In current practice, the client privacy and the client authentication are mutually exclusive. The client authentication procedure reveals additional client information in their certificates/identifiers. Full privacy for the clients may mean the clients are also anonymous for the server and the network.

7. Privacy Considerations

This document at its entirety discusses privacy considerations in DHCP. As such, no dedicated section about this is needed.

8. IANA Considerations

This draft does not request any IANA action.

9. Acknowledgements

The authors would like to thanks the valuable comments made by Stephen Farrell, Ted Lemon, Ines Robles, Russ White, Christian Huitema, Bernie Volz and other members of DHC WG.

This document was produced using the xml2rfc tool [RFC2629].

10. References

10.1. Normative References

[RFC2119] Bradner, S., "Key words for use in RFCs to Indicate Requirement Levels", BCP 14, RFC 2119, DOI 10.17487/RFC2119, March 1997.
[RFC2131] Droms, R., "Dynamic Host Configuration Protocol", RFC 2131, DOI 10.17487/RFC2131, March 1997.
[RFC6973] Cooper, A., Tschofenig, H., Aboba, B., Peterson, J., Morris, J., Hansen, M. and R. Smith, "Privacy Considerations for Internet Protocols", RFC 6973, DOI 10.17487/RFC6973, July 2013.
[RFC7258] Farrell, S. and H. Tschofenig, "Pervasive Monitoring Is an Attack", BCP 188, RFC 7258, DOI 10.17487/RFC7258, May 2014.

10.2. Informative References

[I-D.ietf-dhc-dhcpv4-active-leasequery] Kinnear, K., Stapp, M., Volz, B. and N. Russell, "Active DHCPv4 Lease Query", Internet-Draft draft-ietf-dhc-dhcpv4-active-leasequery-05, August 2015.
[RFC2629] Rose, M., "Writing I-Ds and RFCs using XML", RFC 2629, DOI 10.17487/RFC2629, June 1999.
[RFC3046] Patrick, M., "DHCP Relay Agent Information Option", RFC 3046, DOI 10.17487/RFC3046, January 2001.
[RFC3315] Droms, R., Bound, J., Volz, B., Lemon, T., Perkins, C. and M. Carney, "Dynamic Host Configuration Protocol for IPv6 (DHCPv6)", RFC 3315, DOI 10.17487/RFC3315, July 2003.
[RFC3527] Kinnear, K., Stapp, M., Johnson, R. and J. Kumarasamy, "Link Selection sub-option for the Relay Agent Information Option for DHCPv4", RFC 3527, DOI 10.17487/RFC3527, April 2003.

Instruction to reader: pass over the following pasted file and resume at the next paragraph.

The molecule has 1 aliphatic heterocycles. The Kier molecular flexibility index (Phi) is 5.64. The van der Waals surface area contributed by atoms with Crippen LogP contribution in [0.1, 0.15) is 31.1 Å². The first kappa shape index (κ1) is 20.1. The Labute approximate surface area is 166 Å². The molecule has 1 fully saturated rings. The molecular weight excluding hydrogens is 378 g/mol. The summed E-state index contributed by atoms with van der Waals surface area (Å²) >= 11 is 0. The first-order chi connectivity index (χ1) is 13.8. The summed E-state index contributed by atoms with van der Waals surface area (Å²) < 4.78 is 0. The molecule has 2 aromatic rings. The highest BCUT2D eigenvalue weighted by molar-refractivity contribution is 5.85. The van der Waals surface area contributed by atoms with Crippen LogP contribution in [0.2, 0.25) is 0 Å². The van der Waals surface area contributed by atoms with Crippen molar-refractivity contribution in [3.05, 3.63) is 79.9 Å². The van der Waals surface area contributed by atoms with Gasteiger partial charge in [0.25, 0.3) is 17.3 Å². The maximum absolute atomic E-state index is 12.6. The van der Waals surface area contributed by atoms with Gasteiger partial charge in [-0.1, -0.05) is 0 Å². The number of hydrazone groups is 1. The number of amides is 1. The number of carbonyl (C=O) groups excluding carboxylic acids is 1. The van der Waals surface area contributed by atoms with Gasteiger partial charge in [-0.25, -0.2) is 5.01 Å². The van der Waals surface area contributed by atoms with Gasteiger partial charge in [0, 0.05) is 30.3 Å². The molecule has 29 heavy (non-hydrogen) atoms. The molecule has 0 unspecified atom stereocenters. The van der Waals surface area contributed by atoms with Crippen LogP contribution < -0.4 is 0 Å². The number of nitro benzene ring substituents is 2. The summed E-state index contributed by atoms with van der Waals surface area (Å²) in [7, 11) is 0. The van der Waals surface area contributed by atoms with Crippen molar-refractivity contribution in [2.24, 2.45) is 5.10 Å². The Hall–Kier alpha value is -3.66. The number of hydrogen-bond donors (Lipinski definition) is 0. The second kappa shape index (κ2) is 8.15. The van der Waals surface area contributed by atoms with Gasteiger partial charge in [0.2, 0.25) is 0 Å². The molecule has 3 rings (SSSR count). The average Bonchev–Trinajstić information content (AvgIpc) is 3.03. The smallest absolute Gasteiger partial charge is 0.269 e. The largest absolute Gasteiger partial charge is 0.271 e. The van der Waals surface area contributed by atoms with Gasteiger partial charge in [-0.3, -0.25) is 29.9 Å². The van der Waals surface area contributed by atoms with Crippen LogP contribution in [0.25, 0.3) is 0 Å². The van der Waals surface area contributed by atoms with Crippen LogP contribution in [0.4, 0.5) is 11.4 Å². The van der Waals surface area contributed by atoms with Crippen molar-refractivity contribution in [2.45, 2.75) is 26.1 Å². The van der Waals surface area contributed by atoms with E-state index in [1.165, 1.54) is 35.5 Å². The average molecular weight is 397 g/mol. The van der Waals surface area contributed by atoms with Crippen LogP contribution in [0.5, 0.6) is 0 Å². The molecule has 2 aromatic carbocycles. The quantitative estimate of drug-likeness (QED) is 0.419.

[RFC3925] Littlefield, J., "Vendor-Identifying Vendor Options for Dynamic Host Configuration Protocol version 4 (DHCPv4)", RFC 3925, DOI 10.17487/RFC3925, October 2004.
[RFC3993] Johnson, R., Palaniappan, T. and M. Stapp, "Subscriber-ID Suboption for the Dynamic Host Configuration Protocol (DHCP) Relay Agent Option", RFC 3993, DOI 10.17487/RFC3993, March 2005.
[RFC4361] Lemon, T. and B. Sommerfeld, "Node-specific Client Identifiers for Dynamic Host Configuration Protocol Version Four (DHCPv4)", RFC 4361, DOI 10.17487/RFC4361, February 2006.
[RFC4388] Woundy, R. and K. Kinnear, "Dynamic Host Configuration Protocol (DHCP) Leasequery", RFC 4388, DOI 10.17487/RFC4388, February 2006.
[RFC4578] Johnston, M. and S. Venaas, "Dynamic Host Configuration Protocol (DHCP) Options for the Intel Preboot eXecution Environment (PXE)", RFC 4578, DOI 10.17487/RFC4578, November 2006.
[RFC4702] Stapp, M., Volz, B. and Y. Rekhter, "The Dynamic Host Configuration Protocol (DHCP) Client Fully Qualified Domain Name (FQDN) Option", RFC 4702, DOI 10.17487/RFC4702, October 2006.
[RFC4776] Schulzrinne, H., "Dynamic Host Configuration Protocol (DHCPv4 and DHCPv6) Option for Civic Addresses Configuration Information", RFC 4776, DOI 10.17487/RFC4776, November 2006.
[RFC6225] Polk, J., Linsner, M., Thomson, M. and B. Aboba, "Dynamic Host Configuration Protocol Options for Coordinate-Based Location Configuration Information", RFC 6225, DOI 10.17487/RFC6225, July 2011.
[RFC6926] Kinnear, K., Stapp, M., Desetti, R., Joshi, B., Russell, N., Kurapati, P. and B. Volz, "DHCPv4 Bulk Leasequery", RFC 6926, DOI 10.17487/RFC6926, April 2013.

Authors' Addresses

Sheng Jiang Huawei Technologies Co., Ltd Q14, Huawei Campus, No.156 Beiqing Road Hai-Dian District, Beijing, 100095, P.R. China EMail: jiangsheng@huawei.com
Suresh Krishnan Ericsson 8400 Decarie Blvd. Town of Mount Royal, QC Canada Phone: +1 514 345 7900 x42871 EMail: suresh.krishnan@ericsson.com
Tomek Mrugalski Internet Systems Consortium, Inc. 950 Charter Street Redwood City, CA 94063 USA EMail: tomasz.mrugalski@gmail.com